June 10, 2002
Securities and Exchange Commission
This letter is a comment to a proposed Investment Advisory (RIA) rule change regarding Internet Investment Advisors who "provide substantially all of their advisory services through Internet Web sites. Clients visiting these answer online questions about their finances...."
This is a description of the services we provide but as yet we can't register with the SEC because we do not meet the $25,000,000 threshold.
Since starting TheTimer.com (registered in Utah and California) marketing has been extremely difficult because of the registration requirements of the National Securities Markets Improvement Act of 1996. We have ignored many out of state client and advisor inquiries.
We would encourage SEC registration for web-based advisors. Without it, we constantly feel some state is going to have a problem with us. We feel like we are in a bit of a no-man's land on registration. Our platform does reach across state borders and is intended to, but is hamstrung until we get to $25,000,000. We have been rejected by some national advisory firms on that issue alone when otherwise we would be a perfect fit for the type of service they offer.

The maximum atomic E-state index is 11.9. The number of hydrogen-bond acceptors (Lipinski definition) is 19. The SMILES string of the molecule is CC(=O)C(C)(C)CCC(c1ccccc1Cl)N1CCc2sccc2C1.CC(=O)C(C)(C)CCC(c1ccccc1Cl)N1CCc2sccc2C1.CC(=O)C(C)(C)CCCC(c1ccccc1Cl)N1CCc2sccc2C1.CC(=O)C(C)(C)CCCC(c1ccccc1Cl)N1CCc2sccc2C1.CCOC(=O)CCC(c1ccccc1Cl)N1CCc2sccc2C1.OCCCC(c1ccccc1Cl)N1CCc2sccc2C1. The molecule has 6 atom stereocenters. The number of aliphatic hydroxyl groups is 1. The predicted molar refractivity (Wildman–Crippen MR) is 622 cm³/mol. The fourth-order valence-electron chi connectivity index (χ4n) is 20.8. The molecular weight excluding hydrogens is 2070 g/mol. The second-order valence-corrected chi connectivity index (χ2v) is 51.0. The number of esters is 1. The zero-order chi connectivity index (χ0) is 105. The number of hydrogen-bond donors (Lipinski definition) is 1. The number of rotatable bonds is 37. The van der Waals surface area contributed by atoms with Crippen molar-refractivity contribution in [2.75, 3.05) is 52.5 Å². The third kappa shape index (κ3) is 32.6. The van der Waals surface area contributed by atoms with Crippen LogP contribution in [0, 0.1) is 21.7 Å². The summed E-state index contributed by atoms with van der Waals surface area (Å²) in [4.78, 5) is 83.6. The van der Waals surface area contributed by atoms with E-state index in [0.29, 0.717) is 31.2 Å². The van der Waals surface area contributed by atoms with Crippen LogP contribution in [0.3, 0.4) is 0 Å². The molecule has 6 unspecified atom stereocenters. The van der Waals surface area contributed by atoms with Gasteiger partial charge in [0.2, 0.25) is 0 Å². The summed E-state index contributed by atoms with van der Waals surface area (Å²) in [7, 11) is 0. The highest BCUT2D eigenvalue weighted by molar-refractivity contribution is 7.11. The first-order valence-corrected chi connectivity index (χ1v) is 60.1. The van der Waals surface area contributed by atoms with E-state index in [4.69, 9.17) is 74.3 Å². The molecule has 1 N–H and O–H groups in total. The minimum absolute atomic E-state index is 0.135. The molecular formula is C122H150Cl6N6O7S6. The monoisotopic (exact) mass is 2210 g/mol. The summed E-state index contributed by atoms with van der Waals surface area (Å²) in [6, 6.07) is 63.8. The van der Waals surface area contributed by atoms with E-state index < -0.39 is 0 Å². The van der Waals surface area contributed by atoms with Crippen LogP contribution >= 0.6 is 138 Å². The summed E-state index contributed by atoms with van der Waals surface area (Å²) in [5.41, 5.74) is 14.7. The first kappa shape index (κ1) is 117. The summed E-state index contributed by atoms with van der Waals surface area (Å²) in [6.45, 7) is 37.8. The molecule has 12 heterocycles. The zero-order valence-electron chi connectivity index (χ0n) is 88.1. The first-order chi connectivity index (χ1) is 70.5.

Although there may be few web-based advisory services now it is going to get much bigger. The web is a perfect medium to deliver advice if done properly. Over the web advisors can get as broad or detailed as needed. Web technology is getting more and more personal. Already we can talk directly to and see others visually on the web. Our business is evolving into a "virtual office." I would be happy to give you a demonstration of our virtual office.
Although we don't use the total virtual office just yet we are only a few years away from doing so. In the meantime our entire advisory service is designed to run completely on the web.
A national registration for our service would remove a significant headache caused by the 1996 change.
I would be happy to discuss our services and show our site to anyone at the SEC.
David L. Garrett